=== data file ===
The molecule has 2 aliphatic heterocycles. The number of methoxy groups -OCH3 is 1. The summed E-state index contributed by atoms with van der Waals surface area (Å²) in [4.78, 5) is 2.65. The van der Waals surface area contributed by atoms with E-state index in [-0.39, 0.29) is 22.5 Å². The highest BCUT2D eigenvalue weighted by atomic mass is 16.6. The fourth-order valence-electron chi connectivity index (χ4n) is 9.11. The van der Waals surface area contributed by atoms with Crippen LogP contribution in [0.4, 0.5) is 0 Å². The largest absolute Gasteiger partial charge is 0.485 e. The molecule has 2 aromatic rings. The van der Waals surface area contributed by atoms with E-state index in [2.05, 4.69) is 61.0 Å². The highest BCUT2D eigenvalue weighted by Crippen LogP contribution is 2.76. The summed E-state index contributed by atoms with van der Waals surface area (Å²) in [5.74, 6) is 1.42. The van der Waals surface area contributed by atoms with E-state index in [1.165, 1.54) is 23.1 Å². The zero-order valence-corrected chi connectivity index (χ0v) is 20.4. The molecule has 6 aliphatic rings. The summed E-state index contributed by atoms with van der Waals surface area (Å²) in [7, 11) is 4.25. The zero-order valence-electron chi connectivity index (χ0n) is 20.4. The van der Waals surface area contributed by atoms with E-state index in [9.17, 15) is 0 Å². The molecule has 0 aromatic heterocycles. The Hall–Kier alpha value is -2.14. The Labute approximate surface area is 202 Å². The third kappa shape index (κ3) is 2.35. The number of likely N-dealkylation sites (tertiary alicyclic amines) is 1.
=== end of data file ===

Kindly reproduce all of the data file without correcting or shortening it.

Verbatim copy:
The molecule has 2 aliphatic heterocycles. The number of methoxy groups -OCH3 is 1. The summed E-state index contributed by atoms with van der Waals surface area (Å²) in [4.78, 5) is 2.65. The van der Waals surface area contributed by atoms with E-state index in [-0.39, 0.29) is 22.5 Å². The highest BCUT2D eigenvalue weighted by atomic mass is 16.6. The fourth-order valence-electron chi connectivity index (χ4n) is 9.11. The van der Waals surface area contributed by atoms with Crippen LogP contribution in [0.4, 0.5) is 0 Å². The largest absolute Gasteiger partial charge is 0.485 e. The molecule has 2 aromatic rings. The van der Waals surface area contributed by atoms with E-state index in [2.05, 4.69) is 61.0 Å². The highest BCUT2D eigenvalue weighted by Crippen LogP contribution is 2.76. The summed E-state index contributed by atoms with van der Waals surface area (Å²) in [5.74, 6) is 1.42. The van der Waals surface area contributed by atoms with E-state index in [1.165, 1.54) is 23.1 Å². The zero-order valence-corrected chi connectivity index (χ0v) is 20.4. The molecule has 6 aliphatic rings. The summed E-state index contributed by atoms with van der Waals surface area (Å²) in [7, 11) is 4.25. The zero-order valence-electron chi connectivity index (χ0n) is 20.4. The van der Waals surface area contributed by atoms with E-state index in [9.17, 15) is 0 Å². The molecule has 0 aromatic heterocycles. The Hall–Kier alpha value is -2.14. The Labute approximate surface area is 202 Å². The third kappa shape index (κ3) is 2.35. The number of likely N-dealkylation sites (tertiary alicyclic amines) is 1.